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For many Americans, a 401(k) is the key to their retirement plan. Still, many workers don’t understand how these plans work. To make sure you’re prepared, we’ve outlined the most important information about 401(k) plans.
To invest in a 401(k), you need to work at a company that offers one. You can’t open one up a plan on your own. Once you’re in a 401(k), your company will tell you what percentage of your salary you can put away per year into the company plan. Some companies also match your contributions.
For example, a 401(k) plan might let you invest a percentage of your salary each year and your company would match 50 cents for every dollar you add to your account up to three percent of your salary. The company match is free money, and it’s usually a good idea to invest the full percentage of the match.
Your company will tell you the maximum percentage of your salary you can add to the 401(k) each year. However, the government also limits how much you can invest in a 401(k). As of 2013, you can add up to $17,500 a year to your account if you are younger than 50 and up to $23,000 if you are 50 or older. Each year, you can contribute the lesser of the plan’s maximum percentage or the government limits.
The money in your account will be a mix of the contributions from your pretax earnings and your company’s matching contributions, assuming your company offers that benefit. Your pretax earnings come out of your paycheck and will remain your money even if leave your job. The company match is a bit less certain. Many companies have restrictions on when the matching contributions actually become yours. This is called vesting. You usually need to stay with the company for a minimum number of years or else you could lose some or all of your matching contributions.
The money added to your 401(k) can be deducted from your taxes. This helps you tackle two important financial goals: saving for the future while also bringing down your current tax bill.
Once your money is in a 401(k), you’ll be investing it in a variety of stocks, bonds, mutual funds and other investments. Typically, when you invest, you need to pay taxes on your investment earnings right away. Not with the 401(k). As long as you keep your savings in this account, you can put off paying taxes on these gains until retirement.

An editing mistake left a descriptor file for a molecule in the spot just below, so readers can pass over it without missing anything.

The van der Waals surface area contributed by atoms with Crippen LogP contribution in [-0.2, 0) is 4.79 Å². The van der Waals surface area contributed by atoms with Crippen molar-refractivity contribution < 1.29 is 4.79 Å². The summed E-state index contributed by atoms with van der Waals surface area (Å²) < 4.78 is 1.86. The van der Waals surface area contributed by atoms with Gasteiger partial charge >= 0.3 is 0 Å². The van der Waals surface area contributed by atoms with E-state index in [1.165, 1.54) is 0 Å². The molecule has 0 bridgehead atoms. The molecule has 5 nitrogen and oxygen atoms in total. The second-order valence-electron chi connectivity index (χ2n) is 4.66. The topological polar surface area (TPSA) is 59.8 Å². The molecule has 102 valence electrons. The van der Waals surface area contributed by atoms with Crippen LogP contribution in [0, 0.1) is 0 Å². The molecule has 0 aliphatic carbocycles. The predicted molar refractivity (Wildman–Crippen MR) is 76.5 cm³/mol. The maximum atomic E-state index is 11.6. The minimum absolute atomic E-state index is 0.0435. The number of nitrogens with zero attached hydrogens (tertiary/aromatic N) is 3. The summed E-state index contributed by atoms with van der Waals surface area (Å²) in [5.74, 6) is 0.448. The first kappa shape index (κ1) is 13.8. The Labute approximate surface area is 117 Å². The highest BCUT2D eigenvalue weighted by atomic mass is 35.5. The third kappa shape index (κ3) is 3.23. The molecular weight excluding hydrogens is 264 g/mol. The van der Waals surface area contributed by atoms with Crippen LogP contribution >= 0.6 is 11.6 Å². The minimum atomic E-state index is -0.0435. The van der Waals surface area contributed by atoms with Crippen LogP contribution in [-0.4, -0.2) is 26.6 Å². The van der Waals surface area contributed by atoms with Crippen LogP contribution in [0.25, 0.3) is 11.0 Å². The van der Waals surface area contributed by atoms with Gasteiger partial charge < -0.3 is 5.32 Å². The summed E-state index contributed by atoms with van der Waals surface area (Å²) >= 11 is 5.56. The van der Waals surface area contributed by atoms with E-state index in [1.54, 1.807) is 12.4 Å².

The 401(k) is a retirement plan so you are supposed to keep your money in the plan until you reach a certain age. If you leave your job, you can start taking retirement withdrawals from your 401(k) as soon as you turn 55. If you keep working past this age, you can start taking retirement withdrawals once you turn 59½.
When you take a retirement withdrawal, you’ll need to pay income tax on that amount.
Taking money out of your 401(k) before retirement can be difficult. First, your company plan needs to allow early withdrawals. Then, it gets expensive. The IRS charges an extra 10 percent penalty on top of income taxes on early 401(k) withdrawals. The penalty can be avoided in a few situations, such as paying for excess medical bills or college tuition.
You might also be able to take money out as a loan. When you take a 401(k) loan, you won’t owe taxes or a penalty provided you pay the money back into your plan with interest. Once again, whether you can take a loan depends on your company’s plan rules.
If you leave the company offering the 401(k), you won’t be able to add any more money to its plan. In this situation, it usually makes sense to take your retirement savings out the door with you, through an account rollover. When you roll over your old 401(k), you transfer the account straight into another retirement plan, like an IRA or your new job’s 401(k). You won’t owe any taxes on the move and can get right back to work investing as normal.
Managing a 401(k) takes some work but for most people, it’s an important piece of retirement planning. If you have questions, about this financial tool, consult a financial advisor.
Protective Life Insurance Company is not a 401(k) plan manager, does not recommend or endorse any particular investment option and does not provide investment, legal or tax advice. When considering your options with your agent and financial planner, you will also want to consult your attorney or tax advisor about your specific needs.